Tag: Edmund Goulding

Dark Victory (1939)

Dark Victory (1939)

Bette Davis almost single-handedly lifts another tear-jerker into something grander

Director: Edmund Goulding

Cast: Bette Davis (Judith Traherne), George Brent (Dr Frederick Steele), Humphrey Bogart (Michael O’Leary), Geraldine Fitzgerald (Ann King), Ronald Reagan (Alec Hamm), Henry Travers (Dr Parsons), Cora Witherspoon (Carrie Spottswood), Dorothy Peterson (Miss Wainwright)

Judith Traherne (Bette Davis) is vivacious and fun-loving. From her grand Long Island home, her days are taken up with racehorses and fast cars, her nights with parties and booze. No wonder she keeps having headaches and making those small falls, right? Pushed to check it out at the insistence of her best friend Ann (Geraldine Fitzgerald), it doesn’t take long for brain specialist Dr Frederick Steele (George Brent) to diagnose a brain tumour. An operation is a short-term success, but Judith’s condition is terminal. At best, she has a year to live. Steele and Ann decide to keep the news from Judith – but when she discovers the truth she decides to live life to the full with Frederick, the man she has grown to love.

Watching Dark Victory is a reminder of the sometimes-limited opportunities for women in Hollywood at the time. If an actor as radiantly talented as Bette Davis were a man, she would have been playing earth-shattering roles in stirring dramas. This was when Tracy, Muni and March were playing explorers, scientists, world leaders and campaigners. Davis, like other women, saw the vast majority of strong roles for women centred on screwball comedies or as loving wives and mothers. As such she made a career propping up effective, sentimental twaddle like Dark Victory.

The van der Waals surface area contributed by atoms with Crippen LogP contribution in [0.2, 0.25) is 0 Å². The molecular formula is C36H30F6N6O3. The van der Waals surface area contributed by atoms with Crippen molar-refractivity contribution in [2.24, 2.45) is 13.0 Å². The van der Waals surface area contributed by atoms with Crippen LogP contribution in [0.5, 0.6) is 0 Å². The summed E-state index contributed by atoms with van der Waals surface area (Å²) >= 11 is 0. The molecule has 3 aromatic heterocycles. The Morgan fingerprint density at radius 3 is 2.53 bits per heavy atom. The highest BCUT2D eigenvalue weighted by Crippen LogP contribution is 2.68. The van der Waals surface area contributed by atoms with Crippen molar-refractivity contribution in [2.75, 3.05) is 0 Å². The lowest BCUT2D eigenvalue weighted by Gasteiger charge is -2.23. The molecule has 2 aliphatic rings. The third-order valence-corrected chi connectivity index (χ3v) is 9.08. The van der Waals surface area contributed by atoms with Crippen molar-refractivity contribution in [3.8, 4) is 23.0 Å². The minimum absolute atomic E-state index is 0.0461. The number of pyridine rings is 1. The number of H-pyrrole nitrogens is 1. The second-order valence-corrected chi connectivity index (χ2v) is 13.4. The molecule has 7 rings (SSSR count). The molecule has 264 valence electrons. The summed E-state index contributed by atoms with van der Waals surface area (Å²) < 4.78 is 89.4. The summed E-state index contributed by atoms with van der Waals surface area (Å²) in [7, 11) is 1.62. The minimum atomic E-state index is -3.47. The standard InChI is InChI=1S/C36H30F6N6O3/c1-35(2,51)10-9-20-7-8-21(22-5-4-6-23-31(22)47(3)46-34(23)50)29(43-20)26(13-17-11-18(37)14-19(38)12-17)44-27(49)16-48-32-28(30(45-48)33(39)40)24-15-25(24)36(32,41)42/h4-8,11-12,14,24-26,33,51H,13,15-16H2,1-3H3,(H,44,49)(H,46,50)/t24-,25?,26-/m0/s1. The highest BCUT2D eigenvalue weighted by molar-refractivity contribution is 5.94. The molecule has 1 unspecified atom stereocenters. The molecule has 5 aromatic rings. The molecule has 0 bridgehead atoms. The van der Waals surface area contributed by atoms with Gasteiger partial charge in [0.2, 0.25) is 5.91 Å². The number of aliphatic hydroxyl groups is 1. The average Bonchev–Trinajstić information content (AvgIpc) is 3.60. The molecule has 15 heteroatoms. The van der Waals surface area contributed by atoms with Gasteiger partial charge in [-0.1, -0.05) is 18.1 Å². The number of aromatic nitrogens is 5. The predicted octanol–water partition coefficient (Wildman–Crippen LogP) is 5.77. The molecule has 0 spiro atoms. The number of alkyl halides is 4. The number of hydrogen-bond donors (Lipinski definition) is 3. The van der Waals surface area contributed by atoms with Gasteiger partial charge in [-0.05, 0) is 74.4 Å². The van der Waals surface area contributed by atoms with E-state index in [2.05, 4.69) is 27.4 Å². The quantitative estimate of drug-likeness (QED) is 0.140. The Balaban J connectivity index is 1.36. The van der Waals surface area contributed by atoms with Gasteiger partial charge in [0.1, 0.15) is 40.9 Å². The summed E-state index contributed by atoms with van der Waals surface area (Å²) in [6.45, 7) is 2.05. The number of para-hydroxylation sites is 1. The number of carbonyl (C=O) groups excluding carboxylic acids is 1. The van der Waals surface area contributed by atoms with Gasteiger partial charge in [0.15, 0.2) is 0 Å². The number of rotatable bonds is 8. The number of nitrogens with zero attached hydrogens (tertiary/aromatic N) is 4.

Which is to be a little harsh, I will admit, on a fine if unambitious tear-jerker. Dark Victory had been a Broadway play – and a flop. The stage had exposed a little too clearly the blatant emotional manipulation of the story of a woman who falls in love in the final year of her life then facing death with self-sacrificing fortitude. On film though, it could be made to work, not least through the full-throated commitment and intelligence of Bette Davis’ acting.

Davis is too often button-holed into the “camp icon” bucket, but Dark Victory – much like Now Voyager – sees her real strong suit, turning ordinary women, tinged with sadness, into portraits of deep tragedy and emotional self-sacrifice. Davis evolves Judith from a shallow, fun-loving playgirl into someone thoughtful, caring and empathetic. Davis avoids almost completely the obvious histrionics you could resort to playing a woman dying of a terminal brain tumour.

Instead, she meets her diagnosis with a carefully studied casualness that hides her fear, confronts the realisation that she has been deceived with a betrayed disappointment rather than carpet-chewing fury, and faces death with an unselfish concern for others (a physical tour-de-force as Davis acts blind – the final stage of her condition – but hides this from her husband so as not to cause him to abandon a medical research conference he has postponed frequently for her sake).